Yay, the gift-giving season is almost over…just one more night of drunken debauchery and massive money spending coming up, and then we’re into 2015. It’s the last week for our $10 or less game choices, and I figured I’d save what I consider the best for last. Another roguelike (we see a lot of those under $10,) produced by an indie developer (ditto for the $10 crowd,) we take a look at Subset Games’ FTL.
FTL stands for Faster Than Light, a science-fiction roguelike where you take the role of a ship captain, piloting a vessel that’s desperately attempting to escape a fleet of rebel ships trying to destroy the Federation, which you represent. You need to fight your way through 8 sectors of randomly generated events, fights and circumstances, and then take out the rebel flagship in a bid to preserve your way of life. This game presents you with a series of moral choices as well as straight out fights, with rewards used to improve your ship until you can hopefully build enough of a weapon system to fight off the awesome might of the Rebel fleet.
The gameplay is a mix of real-time strategy and turn-based conflict. You navigate your ship through a series of sector maps, which are collections of star points linked with travel paths. You need to navigate through each sector on a way to an exit point to pass through each sector. Sectors have different types, and though all of the events and ships are randomly generated, specific sectors will spawn different kinds of events. They base events and combat ships on the sector type, the compliment of your crew, and simple random number generation.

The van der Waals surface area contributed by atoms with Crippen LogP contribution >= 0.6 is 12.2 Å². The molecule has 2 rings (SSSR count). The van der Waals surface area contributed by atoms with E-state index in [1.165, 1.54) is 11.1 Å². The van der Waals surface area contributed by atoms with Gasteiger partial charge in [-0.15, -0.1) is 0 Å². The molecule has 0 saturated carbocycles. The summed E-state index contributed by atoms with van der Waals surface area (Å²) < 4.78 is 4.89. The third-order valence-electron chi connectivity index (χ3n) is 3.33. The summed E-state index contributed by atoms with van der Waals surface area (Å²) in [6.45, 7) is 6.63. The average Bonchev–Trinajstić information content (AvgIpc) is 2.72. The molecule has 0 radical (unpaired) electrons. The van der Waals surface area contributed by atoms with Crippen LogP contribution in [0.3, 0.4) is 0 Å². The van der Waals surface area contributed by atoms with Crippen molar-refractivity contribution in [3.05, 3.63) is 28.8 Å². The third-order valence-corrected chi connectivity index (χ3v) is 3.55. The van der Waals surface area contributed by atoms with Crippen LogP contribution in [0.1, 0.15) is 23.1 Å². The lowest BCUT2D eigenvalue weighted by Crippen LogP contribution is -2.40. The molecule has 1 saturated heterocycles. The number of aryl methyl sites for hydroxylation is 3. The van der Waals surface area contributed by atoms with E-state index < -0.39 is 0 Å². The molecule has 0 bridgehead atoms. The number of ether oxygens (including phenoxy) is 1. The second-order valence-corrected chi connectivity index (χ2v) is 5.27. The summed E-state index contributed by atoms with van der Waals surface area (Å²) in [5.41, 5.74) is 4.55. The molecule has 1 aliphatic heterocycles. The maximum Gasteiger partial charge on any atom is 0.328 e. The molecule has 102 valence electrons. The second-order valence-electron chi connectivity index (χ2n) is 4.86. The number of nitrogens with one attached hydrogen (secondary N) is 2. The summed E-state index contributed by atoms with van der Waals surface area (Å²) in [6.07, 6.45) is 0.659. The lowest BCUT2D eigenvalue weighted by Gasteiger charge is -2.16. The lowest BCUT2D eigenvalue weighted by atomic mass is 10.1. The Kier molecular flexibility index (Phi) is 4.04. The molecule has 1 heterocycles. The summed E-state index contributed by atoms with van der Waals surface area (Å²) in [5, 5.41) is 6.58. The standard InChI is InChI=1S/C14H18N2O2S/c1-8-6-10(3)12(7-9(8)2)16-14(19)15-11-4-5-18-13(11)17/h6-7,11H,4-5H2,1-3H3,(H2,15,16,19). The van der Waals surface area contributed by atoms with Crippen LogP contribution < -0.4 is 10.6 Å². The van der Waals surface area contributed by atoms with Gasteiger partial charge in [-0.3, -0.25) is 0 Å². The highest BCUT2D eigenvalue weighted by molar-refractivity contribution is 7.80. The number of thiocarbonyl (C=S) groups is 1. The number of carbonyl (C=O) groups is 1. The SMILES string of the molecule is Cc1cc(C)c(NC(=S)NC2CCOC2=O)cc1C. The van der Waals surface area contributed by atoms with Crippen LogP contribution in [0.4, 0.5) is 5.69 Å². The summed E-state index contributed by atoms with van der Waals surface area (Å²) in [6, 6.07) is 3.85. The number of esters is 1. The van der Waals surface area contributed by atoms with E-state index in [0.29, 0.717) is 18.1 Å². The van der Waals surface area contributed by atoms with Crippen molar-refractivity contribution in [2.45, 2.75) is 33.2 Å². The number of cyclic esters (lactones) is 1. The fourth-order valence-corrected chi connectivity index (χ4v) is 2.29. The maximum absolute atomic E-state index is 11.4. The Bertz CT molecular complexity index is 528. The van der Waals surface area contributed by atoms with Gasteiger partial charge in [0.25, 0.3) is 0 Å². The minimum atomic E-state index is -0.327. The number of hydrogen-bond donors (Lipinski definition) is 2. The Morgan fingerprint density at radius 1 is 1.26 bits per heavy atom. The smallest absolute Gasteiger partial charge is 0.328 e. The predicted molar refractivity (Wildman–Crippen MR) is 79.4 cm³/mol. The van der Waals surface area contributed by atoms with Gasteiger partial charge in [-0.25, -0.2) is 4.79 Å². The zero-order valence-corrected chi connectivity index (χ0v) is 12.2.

There are 7 different races that can crew your vessel, each with different advantages or disadvantages (except humans, they are pretty worthless.) Each time you enter a new encounter, the interface switches over to a top-down, basic image of the layout of your ship. Each ship has a number of rooms, and the different systems occupy different rooms in the ship. From there you can control your crew, your weapon systems, and the power systems throughout the ship. Normally, the game runs in real-time, but you can pause it at any time to double check your decisions, time your weapon systems, or make any tweaks you want on your ship. They present game events through simple text-based choices, and the combat system is equally simple. You see a picture and layout of the enemy ship on the side of the screen and you target your weapons at areas and systems to hopefully blow them out of space.
Like most roguelikes, FTL is a very hard game. Don’t expect to win until you have quite a few hours played into the game, but each playthrough gives you another possibility of unlocking additional ships, additional layouts, and more events. FTL is one of those games that’s been around long enough that many people disregard it simply because of its age. In that, they are giving this game a very serious disservice. FTL is one of the most well balanced, well-developed roguelikes available on the market, and since the only version you can buy now is the ‘Advanced Edition’ you are getting a full suite of additional sectors, races and ships.
I have over one-hundred fifty hours into FTL, and I suppose if you want a recommendation for a good way to spend your $10, I can’t think of many better ones then that.
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